Conservationists and concerned citizens urged West Virginia environmental regulators Monday to rescind a proposed provision for state water quality standards that they say would circumvent the public review process for evaluating future adjustments to water toxin levels deemed acceptable.
The provision would allow the West Virginia Department of Environmental Protection to evaluate water quality criteria on a case-by-case basis, a change that the West Virginia Rivers Coalition and other environmentalist groups view as a loophole for chemical and other industrial manufacturers.
“[It’s] a blatantly unfair provision for the public,” Jim Kotcon, chair of the conservation Committee for the West Virginia chapter of the Sierra Club, said during a public hearing that the Department of Environmental Protection held via Zoom teleconference Monday evening to collect input on its proposed water quality updates. “It creates some major environmental justice issues.”
The Department of Environmental Protection is also proposing updates to 35 water quality criteria to match the U.S. Environmental Protection Agency’s 2015 updates of nationally recommended criteria.
Human health ambient water-quality criteria represent specific levels of chemicals or conditions in a body of water that are not expected to cause adverse effects to human health, according to the EPA’s definition.
The provision would allow, as part of the water pollution permitting process, case-by-case evaluation of the total human exposure to water toxicants from ingestion of water and fish from an ambient waterbody.
Permit limits based on revisions to the criteria would be subject to a 45-day public comment period and EPA review.
But permit limits would not be subject to review by the West Virginia Legislative Rule-Making Review Committee, a panel of lawmakers from the Senate and House of Delegates that usually signs off on rule modifications.
The DEP is required by the federal Clean Water Act to review the state’s water quality standards every three years. The state requires all revisions to be approved by the Legislature before final EPA approval.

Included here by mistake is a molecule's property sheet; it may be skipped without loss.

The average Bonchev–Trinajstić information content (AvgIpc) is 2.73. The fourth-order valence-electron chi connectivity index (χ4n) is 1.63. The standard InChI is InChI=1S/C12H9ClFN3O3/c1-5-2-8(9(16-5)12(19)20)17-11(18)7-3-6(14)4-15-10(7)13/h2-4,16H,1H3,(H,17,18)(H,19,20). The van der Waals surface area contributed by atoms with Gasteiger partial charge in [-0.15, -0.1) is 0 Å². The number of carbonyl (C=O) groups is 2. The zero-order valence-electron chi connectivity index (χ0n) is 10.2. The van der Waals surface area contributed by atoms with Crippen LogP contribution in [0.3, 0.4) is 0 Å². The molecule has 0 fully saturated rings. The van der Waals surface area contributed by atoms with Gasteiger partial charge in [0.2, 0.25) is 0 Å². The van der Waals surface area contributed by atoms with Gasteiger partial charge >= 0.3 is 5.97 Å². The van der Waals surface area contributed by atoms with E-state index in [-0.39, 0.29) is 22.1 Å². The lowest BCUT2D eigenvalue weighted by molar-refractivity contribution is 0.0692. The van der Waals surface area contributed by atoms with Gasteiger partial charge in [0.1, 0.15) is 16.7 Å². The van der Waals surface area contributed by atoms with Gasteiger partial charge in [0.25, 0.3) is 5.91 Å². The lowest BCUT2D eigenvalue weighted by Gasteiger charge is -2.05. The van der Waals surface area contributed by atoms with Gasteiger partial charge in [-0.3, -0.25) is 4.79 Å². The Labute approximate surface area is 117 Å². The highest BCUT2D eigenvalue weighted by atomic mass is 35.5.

Environmentalists object to the proposed divergence from that process.
“It puts the public at a severe disadvantage,” West Virginia Rivers Coalition Executive Director Angie Rosser said of paragraph 8.2.c, the provision in the proposed rule that has drawn environmentalists’ ire. “It … eliminates the Legislature as another means of public transparency and participation.”
Echoing written comments the Rivers Coalition filed with the Department of Environmental Protection urging rejection of paragraph 8.2.c, speakers at Monday’s public hearing argued that the measure would unevenly benefit large corporations that can afford studies aimed at swaying state environmental regulators to decide that water and fish can handle more toxins while limiting the time for conservationist groups and any disadvantaged communities to respond.
“This is, in effect, a subsidy of the large corporations,” said Christine Wimer, president of the Jefferson County Foundation, a nonprofit that promotes environmental health in the Eastern Panhandle.
Wimer called the proposed provision an industry-driven loophole that would be responsible for “government-sanctioned environmental degradation.”
None of the 11 speakers who addressed the Department of Environmental Protection supported the provision.
The DEP’s public comment period for the proposed updates concluded at the end of Monday’s hearing.
The West Virginia Manufacturers Association supports the provision.
Rebecca McPhail, the group’s executive director, rejected characterizing paragraph 8.2.c as an industry-friendly loophole prior to Monday’s public hearing.
“[W]e would need to know what ‘loophole’ the Rivers Coalition is referring to,” McPhail said in an email. “Is it the process in paragraph 8.2.c that requires a scientific study and data search, public comment, state review and approval, and EPA review and approval?”
McPhail sees the provision as a sensible approach to revising human health criteria that she said have been “significantly flawed.”
There are still 35 Environmental Protection Agency-recommended criteria from the agency’s 2015 updates that the Department of Environmental Protection has yet to address and are not included in the proposed rule.
The Rivers Coalition has recommended that West Virginia environmental regulators adopt all remaining EPA-recommended updates that strengthen the state’s human health criteria.
The Department of Environmental Protection filed the proposed updates last month, less than two months after Gov. Jim Justice signed into law environmental rules that sailed through the Republican-controlled Legislature mostly along party lines. That law drew the ire of environmentalists for weakening water quality standards for certain carcinogens.
The DEP’s change of standards on pollutants in rivers and streams, as part of that rules package, adopted 24 of 94 updates proposed by the EPA. Thirteen of those updates weakened at least one category of existing standards, 11 of which the department said would result in weakened standards for permits.
DEP Deputy Secretary Scott Mandirola defended the updates in testimony before lawmakers, saying they would leave the cancer risk managed by the existing standards at 1 in 1 million.